not eating regularly
eating food that is not cooked or prepared properly
not resting, or at least not going slow, after eating.
If you’ve ever watched cows eating, you’ll know they like a calm, unhurried life. They eat grass then chew the cud. They take their time. If you make dairy cows run, their milk production suffers.
I don’t know what happens if you make beef cattle run all the time, but I’m inclined to believe that they get thin and scraggy: not suitable for the chef!
Treat your Stomach like a big strong cow. It likes proper food, regularly, with time to digest. Then it will pass on to you its huge strength and endurance.
Otherwise you’ll know ‘why does my stomach hurt?’.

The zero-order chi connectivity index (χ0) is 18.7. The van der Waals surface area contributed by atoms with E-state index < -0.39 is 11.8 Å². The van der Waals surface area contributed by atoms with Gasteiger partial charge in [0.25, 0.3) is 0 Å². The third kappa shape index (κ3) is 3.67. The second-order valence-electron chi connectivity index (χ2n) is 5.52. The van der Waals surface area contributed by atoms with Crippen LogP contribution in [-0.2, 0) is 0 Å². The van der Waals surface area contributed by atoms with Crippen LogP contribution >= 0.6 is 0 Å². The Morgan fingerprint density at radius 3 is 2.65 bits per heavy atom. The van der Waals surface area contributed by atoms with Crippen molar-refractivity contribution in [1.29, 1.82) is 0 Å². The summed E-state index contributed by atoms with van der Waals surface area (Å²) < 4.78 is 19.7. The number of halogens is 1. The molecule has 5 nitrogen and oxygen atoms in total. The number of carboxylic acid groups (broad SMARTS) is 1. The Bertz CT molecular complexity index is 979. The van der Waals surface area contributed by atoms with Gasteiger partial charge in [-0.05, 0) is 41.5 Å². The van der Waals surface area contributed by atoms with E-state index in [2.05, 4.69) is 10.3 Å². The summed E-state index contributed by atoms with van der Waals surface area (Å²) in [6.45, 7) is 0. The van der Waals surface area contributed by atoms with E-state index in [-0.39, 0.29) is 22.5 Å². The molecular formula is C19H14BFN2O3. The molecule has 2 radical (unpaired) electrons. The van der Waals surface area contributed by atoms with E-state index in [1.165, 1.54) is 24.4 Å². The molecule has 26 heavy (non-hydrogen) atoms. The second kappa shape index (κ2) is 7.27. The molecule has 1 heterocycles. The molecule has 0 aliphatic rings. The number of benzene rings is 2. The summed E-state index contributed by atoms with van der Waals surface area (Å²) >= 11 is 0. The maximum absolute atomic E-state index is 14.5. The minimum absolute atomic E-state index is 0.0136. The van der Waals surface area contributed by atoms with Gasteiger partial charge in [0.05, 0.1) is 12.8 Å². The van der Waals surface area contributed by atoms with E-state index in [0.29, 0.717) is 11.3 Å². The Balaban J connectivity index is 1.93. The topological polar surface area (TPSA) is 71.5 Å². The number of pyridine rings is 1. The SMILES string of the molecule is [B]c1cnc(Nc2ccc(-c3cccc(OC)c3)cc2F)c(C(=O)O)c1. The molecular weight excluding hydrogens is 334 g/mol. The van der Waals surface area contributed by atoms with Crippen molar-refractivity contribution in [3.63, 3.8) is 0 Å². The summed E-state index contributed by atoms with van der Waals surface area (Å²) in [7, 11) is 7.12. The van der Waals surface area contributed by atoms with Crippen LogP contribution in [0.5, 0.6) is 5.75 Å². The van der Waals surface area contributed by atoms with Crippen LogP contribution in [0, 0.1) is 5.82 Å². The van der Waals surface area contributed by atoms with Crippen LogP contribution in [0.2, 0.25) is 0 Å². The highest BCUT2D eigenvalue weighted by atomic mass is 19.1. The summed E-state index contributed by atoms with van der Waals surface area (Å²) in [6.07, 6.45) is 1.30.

Where you eat
“Why does my stomach hurt?”
In Chinese medicine, the environment you inhabit can make a big difference to your health. In a way, we’re gradually realising this.
We know that warm, humid conditions like in
packed buses and trains
… can all be breeding grounds for germs and viruses.
One sneeze, and everyone breathes your bugs!
Mostly, such poorly ventilated atmospheres affect our lungs first. But the condition of our lungs has a huge effect on our stomachs. (As you may have read above, your Lung channel starts in your stomach! Because of this, the condition of your Stomach energy has a very direct energy on your Lungs, and vice versa.)
You need air to digest food: not at the first stage but later, as your blood picks up oxygen on its last stop in the lungs before your heart sends it hurtling round the system to revitalise your body – including your stomach.